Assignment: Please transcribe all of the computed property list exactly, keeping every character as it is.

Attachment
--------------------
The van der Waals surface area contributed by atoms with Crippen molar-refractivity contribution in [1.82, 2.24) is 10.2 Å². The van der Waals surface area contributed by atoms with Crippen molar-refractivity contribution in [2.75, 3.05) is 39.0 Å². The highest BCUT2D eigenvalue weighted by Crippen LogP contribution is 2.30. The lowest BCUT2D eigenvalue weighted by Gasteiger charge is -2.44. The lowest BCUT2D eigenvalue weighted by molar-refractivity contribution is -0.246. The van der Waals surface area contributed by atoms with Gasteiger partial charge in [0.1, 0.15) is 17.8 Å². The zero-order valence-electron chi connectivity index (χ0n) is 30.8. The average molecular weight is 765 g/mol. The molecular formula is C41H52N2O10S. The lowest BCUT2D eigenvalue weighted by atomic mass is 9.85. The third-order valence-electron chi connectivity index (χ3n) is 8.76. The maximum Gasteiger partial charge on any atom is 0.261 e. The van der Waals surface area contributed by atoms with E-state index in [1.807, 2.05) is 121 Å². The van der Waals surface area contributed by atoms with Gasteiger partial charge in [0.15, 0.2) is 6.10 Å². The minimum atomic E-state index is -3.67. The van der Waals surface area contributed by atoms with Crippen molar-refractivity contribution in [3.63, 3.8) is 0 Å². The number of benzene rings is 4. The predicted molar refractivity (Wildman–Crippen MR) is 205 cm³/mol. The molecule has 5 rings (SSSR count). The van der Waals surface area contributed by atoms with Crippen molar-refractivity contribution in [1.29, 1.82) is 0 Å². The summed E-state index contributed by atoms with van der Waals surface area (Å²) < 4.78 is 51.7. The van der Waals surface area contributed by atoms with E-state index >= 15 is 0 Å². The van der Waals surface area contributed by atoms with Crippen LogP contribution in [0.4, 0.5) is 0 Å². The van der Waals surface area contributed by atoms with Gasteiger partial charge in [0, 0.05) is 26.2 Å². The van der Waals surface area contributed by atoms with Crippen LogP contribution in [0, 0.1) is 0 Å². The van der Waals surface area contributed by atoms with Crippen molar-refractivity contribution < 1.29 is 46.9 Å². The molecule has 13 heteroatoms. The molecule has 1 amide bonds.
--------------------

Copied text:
The van der Waals surface area contributed by atoms with Crippen molar-refractivity contribution in [1.82, 2.24) is 10.2 Å². The van der Waals surface area contributed by atoms with Crippen molar-refractivity contribution in [2.75, 3.05) is 39.0 Å². The highest BCUT2D eigenvalue weighted by Crippen LogP contribution is 2.30. The lowest BCUT2D eigenvalue weighted by Gasteiger charge is -2.44. The lowest BCUT2D eigenvalue weighted by molar-refractivity contribution is -0.246. The van der Waals surface area contributed by atoms with Gasteiger partial charge in [0.1, 0.15) is 17.8 Å². The zero-order valence-electron chi connectivity index (χ0n) is 30.8. The average molecular weight is 765 g/mol. The molecular formula is C41H52N2O10S. The lowest BCUT2D eigenvalue weighted by atomic mass is 9.85. The third-order valence-electron chi connectivity index (χ3n) is 8.76. The maximum Gasteiger partial charge on any atom is 0.261 e. The van der Waals surface area contributed by atoms with E-state index in [1.807, 2.05) is 121 Å². The van der Waals surface area contributed by atoms with Gasteiger partial charge in [0.15, 0.2) is 6.10 Å². The minimum atomic E-state index is -3.67. The van der Waals surface area contributed by atoms with Crippen molar-refractivity contribution in [3.63, 3.8) is 0 Å². The number of benzene rings is 4. The predicted molar refractivity (Wildman–Crippen MR) is 205 cm³/mol. The molecule has 5 rings (SSSR count). The van der Waals surface area contributed by atoms with Crippen molar-refractivity contribution in [1.29, 1.82) is 0 Å². The summed E-state index contributed by atoms with van der Waals surface area (Å²) < 4.78 is 51.7. The van der Waals surface area contributed by atoms with E-state index >= 15 is 0 Å². The van der Waals surface area contributed by atoms with Crippen LogP contribution in [0.4, 0.5) is 0 Å². The van der Waals surface area contributed by atoms with Gasteiger partial charge in [0, 0.05) is 26.2 Å². The van der Waals surface area contributed by atoms with Crippen LogP contribution in [0, 0.1) is 0 Å². The van der Waals surface area contributed by atoms with Crippen molar-refractivity contribution < 1.29 is 46.9 Å². The molecule has 13 heteroatoms. The molecule has 1 amide bonds.